Health insurance for the poor decreases access to HIV testing in antenatal care: evidence of an unintended effect of health insurance reform in Colombia
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CitationEttenger, Allison, Till Bärnighausen, and Arachu Castro. 2013. “Health insurance for the poor decreases access to HIV testing in antenatal care: evidence of an unintended effect of health insurance reform in Colombia.” Health Policy and Planning 29 (3): 352-358. doi:10.1093/heapol/czt021. http://dx.doi.org/10.1093/heapol/czt021.
AbstractPrevention of mother-to-child transmission of HIV was added to standard antenatal care (ANC) in 2000 for Colombians enrolled in the two national health insurance schemes, the ‘subsidized regime’ (covering poor citizens) and the ‘contributory regime’ (covering salaried citizens with incomes above the poverty threshold), which jointly covered 80% of the total Colombian population as of 2007. This article examines integration of HIV testing in ANC through the relationship between ordering an HIV test with the type of health insurance, including lack of health insurance, using data from the nationally representative 2005 Colombia Demographic and Health Survey. Overall, health-care providers ordered an HIV test for only 35% of the women attending ANC. We regressed the order of an HIV test during ANC on health systems characteristics (type of insurance and type of ANC provider), women’s characteristics (age, wealth, educational attainment, month of pregnancy at first antenatal visit, HIV knowledge, urban vs. rural residence and sub-region of residence) and children’s characteristics (birth order and birth year). Women enrolled in the subsidized regime were significantly less likely to be offered and receive an HIV test in ANC than women without any health insurance (adjusted odds ratio = 0.820, P < 0.001), when controlling for the other independent variables. Wealth, urban residence, birth year of the child and the type of health-care provider seen during the ANC visit were significantly associated with providers ordering an HIV test for a woman (all P < 0.05). Our findings suggest that enrolment in the subsidized regime reduced access to HIV testing in ANC. Additional research is needed to elucidate the mechanisms through which the potential effect of health insurance coverage on HIV testing in ANC occurs and to examine whether enrolment in the subsidized regime has affected access to other essential health services.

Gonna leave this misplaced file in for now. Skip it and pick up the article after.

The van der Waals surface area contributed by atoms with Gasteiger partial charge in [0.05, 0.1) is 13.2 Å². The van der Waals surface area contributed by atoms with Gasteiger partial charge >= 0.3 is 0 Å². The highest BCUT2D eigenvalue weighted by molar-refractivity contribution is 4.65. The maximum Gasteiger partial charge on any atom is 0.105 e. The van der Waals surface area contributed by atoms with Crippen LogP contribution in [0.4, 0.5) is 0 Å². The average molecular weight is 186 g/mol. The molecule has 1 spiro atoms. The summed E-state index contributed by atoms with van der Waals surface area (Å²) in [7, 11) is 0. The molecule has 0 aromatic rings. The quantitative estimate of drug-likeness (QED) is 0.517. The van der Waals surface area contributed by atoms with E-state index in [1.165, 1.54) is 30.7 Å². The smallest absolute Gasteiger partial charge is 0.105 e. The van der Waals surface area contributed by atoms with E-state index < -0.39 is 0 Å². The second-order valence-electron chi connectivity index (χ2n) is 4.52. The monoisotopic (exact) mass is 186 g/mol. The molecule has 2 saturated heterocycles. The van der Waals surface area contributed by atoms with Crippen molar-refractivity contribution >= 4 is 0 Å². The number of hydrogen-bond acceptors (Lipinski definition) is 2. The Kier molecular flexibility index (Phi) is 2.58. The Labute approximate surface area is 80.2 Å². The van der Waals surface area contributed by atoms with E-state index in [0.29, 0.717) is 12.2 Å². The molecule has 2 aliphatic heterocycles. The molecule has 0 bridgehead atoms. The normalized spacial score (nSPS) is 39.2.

Citable link to this pagehttp://nrs.harvard.edu/urn-3:HUL.InstRepos:12406895
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